Can we fix Iran?
Talks continue against a backdrop of ever rising oil inventories as supply in the United States hit the highest level since August 1990. The Wall Street Journal reported, “Negotiations between global powers and Iran stretched into a second day, with Tehran demanding greater relief from economic sanctions in order to push forward with another round of diplomacy aimed at curbing its nuclear program, according to officials involved in the talks. The Obama administration and European countries held high hopes for the Baghdad negotiations, due in part to the belief that widening economic sanctions on Tehran could lead to Iran making some concessions.
But Iranian negotiators held firm on Thursday, arguing that any new round of negotiations after Baghdad must bring greater relief for Tehran from the West's sanctions campaign, according to these officials. The European Union is set to impose an embargo on all Iranian oil exports on July 1, while the United States is preparing to sanction Tehran's central bank.”
Reuters reported that a U.N. watchdog report is expected to show that, "Iran has installed more uranium enrichment centrifuges at an underground site, potentially boosting the output capacity of nuclear work and major powers want it to stop, Western diplomatic sources say.
Two sources said Iran may have placed in position nearly 350 machines since February - in addition to the almost 700 already operating at the Fordow facility for higher-grade enrichment - but that they were not yet being used to refine uranium.”
Oil may bounce on these worries especially if it looks like the talks break down. Add to that oil is probably near the lower end of its trading range.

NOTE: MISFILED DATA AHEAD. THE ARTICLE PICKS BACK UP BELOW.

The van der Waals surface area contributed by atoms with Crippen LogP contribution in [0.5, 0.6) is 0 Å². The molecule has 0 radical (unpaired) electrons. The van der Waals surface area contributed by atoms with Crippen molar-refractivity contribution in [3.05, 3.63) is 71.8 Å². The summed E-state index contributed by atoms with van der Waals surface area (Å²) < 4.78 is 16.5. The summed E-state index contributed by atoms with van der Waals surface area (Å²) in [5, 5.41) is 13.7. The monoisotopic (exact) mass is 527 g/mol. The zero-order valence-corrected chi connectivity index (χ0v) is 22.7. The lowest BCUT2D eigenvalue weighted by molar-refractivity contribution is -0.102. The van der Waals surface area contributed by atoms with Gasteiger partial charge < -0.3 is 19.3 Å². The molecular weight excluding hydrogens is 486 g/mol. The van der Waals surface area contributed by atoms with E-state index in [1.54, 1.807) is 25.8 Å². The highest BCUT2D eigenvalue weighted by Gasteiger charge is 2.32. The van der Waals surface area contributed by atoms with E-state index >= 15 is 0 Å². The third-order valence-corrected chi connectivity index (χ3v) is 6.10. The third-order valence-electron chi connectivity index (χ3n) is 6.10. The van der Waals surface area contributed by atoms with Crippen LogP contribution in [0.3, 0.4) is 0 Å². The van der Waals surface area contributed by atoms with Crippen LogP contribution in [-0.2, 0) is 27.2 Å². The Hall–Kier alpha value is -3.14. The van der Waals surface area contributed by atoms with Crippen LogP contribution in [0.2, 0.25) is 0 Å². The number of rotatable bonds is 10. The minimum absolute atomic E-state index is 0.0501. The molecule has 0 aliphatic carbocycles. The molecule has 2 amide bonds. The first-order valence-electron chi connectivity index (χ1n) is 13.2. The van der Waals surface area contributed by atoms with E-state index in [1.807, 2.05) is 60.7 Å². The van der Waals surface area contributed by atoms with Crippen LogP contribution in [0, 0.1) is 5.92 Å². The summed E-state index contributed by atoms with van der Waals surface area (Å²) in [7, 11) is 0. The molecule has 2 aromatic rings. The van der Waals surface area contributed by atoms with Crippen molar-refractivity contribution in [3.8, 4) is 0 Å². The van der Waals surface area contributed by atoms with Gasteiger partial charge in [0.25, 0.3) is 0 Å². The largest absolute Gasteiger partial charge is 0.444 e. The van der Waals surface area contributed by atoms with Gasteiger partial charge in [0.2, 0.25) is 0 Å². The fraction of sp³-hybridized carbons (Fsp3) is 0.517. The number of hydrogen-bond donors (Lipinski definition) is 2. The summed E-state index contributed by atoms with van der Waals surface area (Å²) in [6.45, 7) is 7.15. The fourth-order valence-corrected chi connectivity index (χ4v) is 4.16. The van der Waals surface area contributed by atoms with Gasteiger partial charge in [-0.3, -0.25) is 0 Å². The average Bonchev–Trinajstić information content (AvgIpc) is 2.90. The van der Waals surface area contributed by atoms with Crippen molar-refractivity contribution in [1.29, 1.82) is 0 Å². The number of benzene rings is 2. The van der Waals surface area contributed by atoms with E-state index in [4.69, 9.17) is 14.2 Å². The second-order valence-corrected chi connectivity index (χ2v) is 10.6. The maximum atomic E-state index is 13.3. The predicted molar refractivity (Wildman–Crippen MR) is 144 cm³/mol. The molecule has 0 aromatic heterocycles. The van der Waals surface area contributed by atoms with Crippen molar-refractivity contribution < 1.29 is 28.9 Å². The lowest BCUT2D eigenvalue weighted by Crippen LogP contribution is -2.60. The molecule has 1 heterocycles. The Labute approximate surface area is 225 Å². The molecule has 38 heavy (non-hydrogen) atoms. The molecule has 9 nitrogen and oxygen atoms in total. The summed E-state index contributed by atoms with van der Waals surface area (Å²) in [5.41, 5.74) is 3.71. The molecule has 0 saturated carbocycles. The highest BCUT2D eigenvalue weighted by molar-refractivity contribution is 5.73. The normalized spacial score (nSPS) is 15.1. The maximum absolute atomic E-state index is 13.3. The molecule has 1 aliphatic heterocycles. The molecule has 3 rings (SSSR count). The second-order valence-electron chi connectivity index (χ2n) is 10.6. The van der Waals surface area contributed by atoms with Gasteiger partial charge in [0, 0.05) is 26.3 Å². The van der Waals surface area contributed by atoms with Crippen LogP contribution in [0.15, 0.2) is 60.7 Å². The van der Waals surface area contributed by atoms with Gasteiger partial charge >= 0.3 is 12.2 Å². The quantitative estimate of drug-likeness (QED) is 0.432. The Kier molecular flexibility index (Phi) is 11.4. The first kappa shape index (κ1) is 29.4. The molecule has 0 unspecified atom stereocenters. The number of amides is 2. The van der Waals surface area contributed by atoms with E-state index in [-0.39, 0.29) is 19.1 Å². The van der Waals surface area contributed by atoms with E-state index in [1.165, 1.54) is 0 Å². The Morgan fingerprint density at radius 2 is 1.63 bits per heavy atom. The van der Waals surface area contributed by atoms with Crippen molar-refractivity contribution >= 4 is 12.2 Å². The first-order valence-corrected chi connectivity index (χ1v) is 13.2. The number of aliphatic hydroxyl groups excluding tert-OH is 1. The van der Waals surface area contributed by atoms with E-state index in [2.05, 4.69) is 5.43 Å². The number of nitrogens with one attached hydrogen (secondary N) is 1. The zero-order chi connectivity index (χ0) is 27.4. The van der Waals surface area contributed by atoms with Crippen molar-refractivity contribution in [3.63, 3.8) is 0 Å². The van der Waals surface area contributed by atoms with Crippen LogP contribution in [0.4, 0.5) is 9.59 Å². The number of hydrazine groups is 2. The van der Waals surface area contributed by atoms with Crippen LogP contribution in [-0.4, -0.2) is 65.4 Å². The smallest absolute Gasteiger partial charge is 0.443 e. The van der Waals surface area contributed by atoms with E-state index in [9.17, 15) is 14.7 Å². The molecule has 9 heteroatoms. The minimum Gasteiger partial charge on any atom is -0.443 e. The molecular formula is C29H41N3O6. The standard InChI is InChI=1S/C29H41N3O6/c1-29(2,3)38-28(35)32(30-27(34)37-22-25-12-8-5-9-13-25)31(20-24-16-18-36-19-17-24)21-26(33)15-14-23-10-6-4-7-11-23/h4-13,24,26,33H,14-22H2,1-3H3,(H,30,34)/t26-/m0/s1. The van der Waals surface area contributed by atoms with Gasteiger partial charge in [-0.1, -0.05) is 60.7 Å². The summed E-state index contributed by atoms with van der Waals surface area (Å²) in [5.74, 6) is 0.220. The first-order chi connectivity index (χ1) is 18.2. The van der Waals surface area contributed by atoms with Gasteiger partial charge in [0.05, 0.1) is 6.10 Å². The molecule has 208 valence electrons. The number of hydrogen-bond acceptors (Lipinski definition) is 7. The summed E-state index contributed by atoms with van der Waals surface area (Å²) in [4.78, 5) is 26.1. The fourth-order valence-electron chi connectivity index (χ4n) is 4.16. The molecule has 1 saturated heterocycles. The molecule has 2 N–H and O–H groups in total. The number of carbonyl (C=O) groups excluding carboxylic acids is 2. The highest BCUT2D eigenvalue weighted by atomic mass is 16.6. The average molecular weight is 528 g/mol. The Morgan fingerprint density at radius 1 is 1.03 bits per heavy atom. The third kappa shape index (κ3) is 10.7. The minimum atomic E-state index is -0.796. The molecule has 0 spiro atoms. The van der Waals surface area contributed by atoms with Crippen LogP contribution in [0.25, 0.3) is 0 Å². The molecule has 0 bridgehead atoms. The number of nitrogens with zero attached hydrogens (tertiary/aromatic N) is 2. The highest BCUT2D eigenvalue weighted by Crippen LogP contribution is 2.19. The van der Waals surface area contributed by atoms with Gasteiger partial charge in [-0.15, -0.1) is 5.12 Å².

Europe’s Lehman Moment
The way the futures markets have been acting, one might wonder if a Greek exit from the Eurozone will be Europe’s version of the Lehman bankruptcy. When fears run high that Greece may take a hike, the markets go into deflationary mode. So when Germany, the main engine of European growth, disappoints on the business confidence front and fears that China could be dragged into a slowdown as their manufacturing data falls, it is no wonder why the markets are worried about the possibility of a Lehman moment. The HSBC Flash Purchasing Managers Index fell to 48.7 in May from 49.3 in April. In Europe a reading on manufacturing hit the lowest level in 35 months. Even assurances from Germany and other EU leaders that they want Greece to remain a member of the EU did not seem that reassuring. How dare Sweden suggest that Greece honor the terms of their bailout? So the Euro currency that has already hit the lowest level since 2010, continues to get pummeled and capital is looking to get out of harm’s way.
Yet if everyone expects and prepares for a Greek exit, perhaps the Lehman moment may not be a moment but a way of life. In other words, Lehman caught everyone by surprise and now the problem with Greece and the rest of the PIIGS is perhaps when the market finally gets to the point of a Greek exit, it may be actually healthy for the Euro. Perhaps instead of contagion the pre-market stress on the EU system will get all of the skeletons out of the closet and the zone can start to heal. Yet if history is any example, before we get to that point we'll fix and break the Eurozone many times in the future.